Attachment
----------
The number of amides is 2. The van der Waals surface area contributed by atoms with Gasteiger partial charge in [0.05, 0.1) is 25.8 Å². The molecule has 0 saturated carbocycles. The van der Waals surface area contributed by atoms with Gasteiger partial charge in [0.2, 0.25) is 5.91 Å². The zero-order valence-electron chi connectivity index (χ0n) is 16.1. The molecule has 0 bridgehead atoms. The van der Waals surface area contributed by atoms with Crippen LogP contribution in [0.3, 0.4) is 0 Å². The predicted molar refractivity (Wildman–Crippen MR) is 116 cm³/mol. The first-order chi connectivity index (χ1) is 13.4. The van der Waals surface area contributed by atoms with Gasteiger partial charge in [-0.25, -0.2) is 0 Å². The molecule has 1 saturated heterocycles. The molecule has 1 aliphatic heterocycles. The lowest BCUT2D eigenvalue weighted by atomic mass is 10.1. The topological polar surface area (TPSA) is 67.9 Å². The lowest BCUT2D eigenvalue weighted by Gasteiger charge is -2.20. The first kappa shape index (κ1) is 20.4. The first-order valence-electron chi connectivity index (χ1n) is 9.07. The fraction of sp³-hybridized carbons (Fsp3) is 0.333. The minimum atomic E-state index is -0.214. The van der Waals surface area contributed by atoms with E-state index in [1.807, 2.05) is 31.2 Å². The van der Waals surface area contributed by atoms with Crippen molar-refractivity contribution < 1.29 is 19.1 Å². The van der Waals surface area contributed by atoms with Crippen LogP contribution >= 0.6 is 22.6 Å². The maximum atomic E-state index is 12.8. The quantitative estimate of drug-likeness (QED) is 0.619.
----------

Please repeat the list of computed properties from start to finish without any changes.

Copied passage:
The number of amides is 2. The van der Waals surface area contributed by atoms with Gasteiger partial charge in [0.05, 0.1) is 25.8 Å². The molecule has 0 saturated carbocycles. The van der Waals surface area contributed by atoms with Gasteiger partial charge in [0.2, 0.25) is 5.91 Å². The zero-order valence-electron chi connectivity index (χ0n) is 16.1. The molecule has 0 bridgehead atoms. The van der Waals surface area contributed by atoms with Crippen LogP contribution in [0.3, 0.4) is 0 Å². The predicted molar refractivity (Wildman–Crippen MR) is 116 cm³/mol. The first-order chi connectivity index (χ1) is 13.4. The van der Waals surface area contributed by atoms with Gasteiger partial charge in [-0.25, -0.2) is 0 Å². The molecule has 1 saturated heterocycles. The molecule has 1 aliphatic heterocycles. The lowest BCUT2D eigenvalue weighted by atomic mass is 10.1. The topological polar surface area (TPSA) is 67.9 Å². The lowest BCUT2D eigenvalue weighted by Gasteiger charge is -2.20. The first kappa shape index (κ1) is 20.4. The first-order valence-electron chi connectivity index (χ1n) is 9.07. The fraction of sp³-hybridized carbons (Fsp3) is 0.333. The minimum atomic E-state index is -0.214. The van der Waals surface area contributed by atoms with E-state index in [1.807, 2.05) is 31.2 Å². The van der Waals surface area contributed by atoms with Crippen molar-refractivity contribution < 1.29 is 19.1 Å². The van der Waals surface area contributed by atoms with Crippen LogP contribution >= 0.6 is 22.6 Å². The maximum atomic E-state index is 12.8. The quantitative estimate of drug-likeness (QED) is 0.619.